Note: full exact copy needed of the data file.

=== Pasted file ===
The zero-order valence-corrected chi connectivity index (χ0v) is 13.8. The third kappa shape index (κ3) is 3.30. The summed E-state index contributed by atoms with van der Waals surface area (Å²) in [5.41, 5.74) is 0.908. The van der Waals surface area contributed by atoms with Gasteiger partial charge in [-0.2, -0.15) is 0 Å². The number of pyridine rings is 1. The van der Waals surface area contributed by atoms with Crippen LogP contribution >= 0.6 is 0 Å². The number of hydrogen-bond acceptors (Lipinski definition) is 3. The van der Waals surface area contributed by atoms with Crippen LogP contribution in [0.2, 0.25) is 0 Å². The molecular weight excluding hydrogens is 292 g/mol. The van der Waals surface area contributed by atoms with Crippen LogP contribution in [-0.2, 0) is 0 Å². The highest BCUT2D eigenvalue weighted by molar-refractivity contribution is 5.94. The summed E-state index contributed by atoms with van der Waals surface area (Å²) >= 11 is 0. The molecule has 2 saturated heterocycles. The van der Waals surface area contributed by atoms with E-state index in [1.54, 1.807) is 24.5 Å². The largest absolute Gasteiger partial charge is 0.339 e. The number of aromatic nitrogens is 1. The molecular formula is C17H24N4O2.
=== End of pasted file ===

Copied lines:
The zero-order valence-corrected chi connectivity index (χ0v) is 13.8. The third kappa shape index (κ3) is 3.30. The summed E-state index contributed by atoms with van der Waals surface area (Å²) in [5.41, 5.74) is 0.908. The van der Waals surface area contributed by atoms with Gasteiger partial charge in [-0.2, -0.15) is 0 Å². The number of pyridine rings is 1. The van der Waals surface area contributed by atoms with Crippen LogP contribution >= 0.6 is 0 Å². The number of hydrogen-bond acceptors (Lipinski definition) is 3. The van der Waals surface area contributed by atoms with Crippen LogP contribution in [0.2, 0.25) is 0 Å². The molecular weight excluding hydrogens is 292 g/mol. The van der Waals surface area contributed by atoms with Crippen LogP contribution in [-0.2, 0) is 0 Å². The highest BCUT2D eigenvalue weighted by molar-refractivity contribution is 5.94. The summed E-state index contributed by atoms with van der Waals surface area (Å²) >= 11 is 0. The molecule has 2 saturated heterocycles. The van der Waals surface area contributed by atoms with E-state index in [1.54, 1.807) is 24.5 Å². The largest absolute Gasteiger partial charge is 0.339 e. The number of aromatic nitrogens is 1. The molecular formula is C17H24N4O2.